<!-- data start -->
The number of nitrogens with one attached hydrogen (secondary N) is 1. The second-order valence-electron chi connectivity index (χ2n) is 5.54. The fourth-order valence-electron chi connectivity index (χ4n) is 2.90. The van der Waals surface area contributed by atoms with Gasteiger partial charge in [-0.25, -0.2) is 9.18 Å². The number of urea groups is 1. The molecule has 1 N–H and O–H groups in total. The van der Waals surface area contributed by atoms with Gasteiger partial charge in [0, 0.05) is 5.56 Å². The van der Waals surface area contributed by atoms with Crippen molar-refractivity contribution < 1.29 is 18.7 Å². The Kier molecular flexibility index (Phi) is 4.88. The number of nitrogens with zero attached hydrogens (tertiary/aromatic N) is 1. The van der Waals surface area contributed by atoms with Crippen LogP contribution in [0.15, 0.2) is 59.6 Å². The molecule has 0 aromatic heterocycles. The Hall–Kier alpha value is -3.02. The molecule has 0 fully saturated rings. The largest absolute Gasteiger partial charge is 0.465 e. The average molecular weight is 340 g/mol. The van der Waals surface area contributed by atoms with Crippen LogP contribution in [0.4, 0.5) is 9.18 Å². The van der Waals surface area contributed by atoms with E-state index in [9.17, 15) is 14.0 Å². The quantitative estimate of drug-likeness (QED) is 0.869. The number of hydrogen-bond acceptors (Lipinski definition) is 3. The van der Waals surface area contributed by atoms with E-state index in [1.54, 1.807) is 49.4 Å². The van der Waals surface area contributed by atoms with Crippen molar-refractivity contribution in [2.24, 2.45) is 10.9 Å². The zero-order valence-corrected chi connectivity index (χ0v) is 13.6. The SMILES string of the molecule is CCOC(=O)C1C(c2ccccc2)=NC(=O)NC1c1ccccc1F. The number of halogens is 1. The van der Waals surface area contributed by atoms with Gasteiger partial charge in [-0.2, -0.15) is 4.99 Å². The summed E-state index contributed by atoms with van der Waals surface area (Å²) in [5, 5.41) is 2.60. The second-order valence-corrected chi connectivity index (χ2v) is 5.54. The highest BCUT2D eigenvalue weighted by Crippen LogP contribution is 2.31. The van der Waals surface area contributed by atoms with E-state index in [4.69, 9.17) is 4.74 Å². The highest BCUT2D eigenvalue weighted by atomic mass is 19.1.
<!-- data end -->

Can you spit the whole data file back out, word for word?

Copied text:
The number of nitrogens with one attached hydrogen (secondary N) is 1. The second-order valence-electron chi connectivity index (χ2n) is 5.54. The fourth-order valence-electron chi connectivity index (χ4n) is 2.90. The van der Waals surface area contributed by atoms with Gasteiger partial charge in [-0.25, -0.2) is 9.18 Å². The number of urea groups is 1. The molecule has 1 N–H and O–H groups in total. The van der Waals surface area contributed by atoms with Gasteiger partial charge in [0, 0.05) is 5.56 Å². The van der Waals surface area contributed by atoms with Crippen molar-refractivity contribution < 1.29 is 18.7 Å². The Kier molecular flexibility index (Phi) is 4.88. The number of nitrogens with zero attached hydrogens (tertiary/aromatic N) is 1. The van der Waals surface area contributed by atoms with Crippen LogP contribution in [0.15, 0.2) is 59.6 Å². The molecule has 0 aromatic heterocycles. The Hall–Kier alpha value is -3.02. The molecule has 0 fully saturated rings. The largest absolute Gasteiger partial charge is 0.465 e. The average molecular weight is 340 g/mol. The van der Waals surface area contributed by atoms with Crippen LogP contribution in [0.4, 0.5) is 9.18 Å². The van der Waals surface area contributed by atoms with E-state index in [9.17, 15) is 14.0 Å². The quantitative estimate of drug-likeness (QED) is 0.869. The number of hydrogen-bond acceptors (Lipinski definition) is 3. The van der Waals surface area contributed by atoms with E-state index in [1.54, 1.807) is 49.4 Å². The van der Waals surface area contributed by atoms with Crippen molar-refractivity contribution in [2.24, 2.45) is 10.9 Å². The zero-order valence-corrected chi connectivity index (χ0v) is 13.6. The SMILES string of the molecule is CCOC(=O)C1C(c2ccccc2)=NC(=O)NC1c1ccccc1F. The number of halogens is 1. The van der Waals surface area contributed by atoms with Gasteiger partial charge in [-0.2, -0.15) is 4.99 Å². The summed E-state index contributed by atoms with van der Waals surface area (Å²) in [5, 5.41) is 2.60. The second-order valence-corrected chi connectivity index (χ2v) is 5.54. The highest BCUT2D eigenvalue weighted by Crippen LogP contribution is 2.31. The van der Waals surface area contributed by atoms with E-state index in [4.69, 9.17) is 4.74 Å². The highest BCUT2D eigenvalue weighted by atomic mass is 19.1.